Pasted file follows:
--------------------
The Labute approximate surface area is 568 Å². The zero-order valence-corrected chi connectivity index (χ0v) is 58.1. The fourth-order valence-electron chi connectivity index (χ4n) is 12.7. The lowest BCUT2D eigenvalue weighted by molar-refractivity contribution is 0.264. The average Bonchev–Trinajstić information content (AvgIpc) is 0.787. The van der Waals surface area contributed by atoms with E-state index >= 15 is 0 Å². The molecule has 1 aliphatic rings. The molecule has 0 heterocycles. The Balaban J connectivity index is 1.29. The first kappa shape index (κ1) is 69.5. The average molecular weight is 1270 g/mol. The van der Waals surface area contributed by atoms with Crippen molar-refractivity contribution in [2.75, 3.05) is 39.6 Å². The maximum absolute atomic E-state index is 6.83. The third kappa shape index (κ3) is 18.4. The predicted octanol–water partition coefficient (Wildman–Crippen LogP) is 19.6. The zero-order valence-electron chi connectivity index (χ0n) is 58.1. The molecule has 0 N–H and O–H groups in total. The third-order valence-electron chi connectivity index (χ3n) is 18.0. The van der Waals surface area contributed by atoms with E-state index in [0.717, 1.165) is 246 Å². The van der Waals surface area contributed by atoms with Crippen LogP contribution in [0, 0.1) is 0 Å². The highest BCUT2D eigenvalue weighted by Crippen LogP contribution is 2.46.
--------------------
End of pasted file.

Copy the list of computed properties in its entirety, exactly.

The Labute approximate surface area is 568 Å². The zero-order valence-corrected chi connectivity index (χ0v) is 58.1. The fourth-order valence-electron chi connectivity index (χ4n) is 12.7. The lowest BCUT2D eigenvalue weighted by molar-refractivity contribution is 0.264. The average Bonchev–Trinajstić information content (AvgIpc) is 0.787. The van der Waals surface area contributed by atoms with E-state index >= 15 is 0 Å². The molecule has 1 aliphatic rings. The molecule has 0 heterocycles. The Balaban J connectivity index is 1.29. The first kappa shape index (κ1) is 69.5. The average molecular weight is 1270 g/mol. The van der Waals surface area contributed by atoms with Crippen molar-refractivity contribution in [2.75, 3.05) is 39.6 Å². The maximum absolute atomic E-state index is 6.83. The third kappa shape index (κ3) is 18.4. The predicted octanol–water partition coefficient (Wildman–Crippen LogP) is 19.6. The zero-order valence-electron chi connectivity index (χ0n) is 58.1. The molecule has 0 N–H and O–H groups in total. The third-order valence-electron chi connectivity index (χ3n) is 18.0. The van der Waals surface area contributed by atoms with E-state index in [0.717, 1.165) is 246 Å². The van der Waals surface area contributed by atoms with Crippen LogP contribution in [0, 0.1) is 0 Å². The highest BCUT2D eigenvalue weighted by Crippen LogP contribution is 2.46.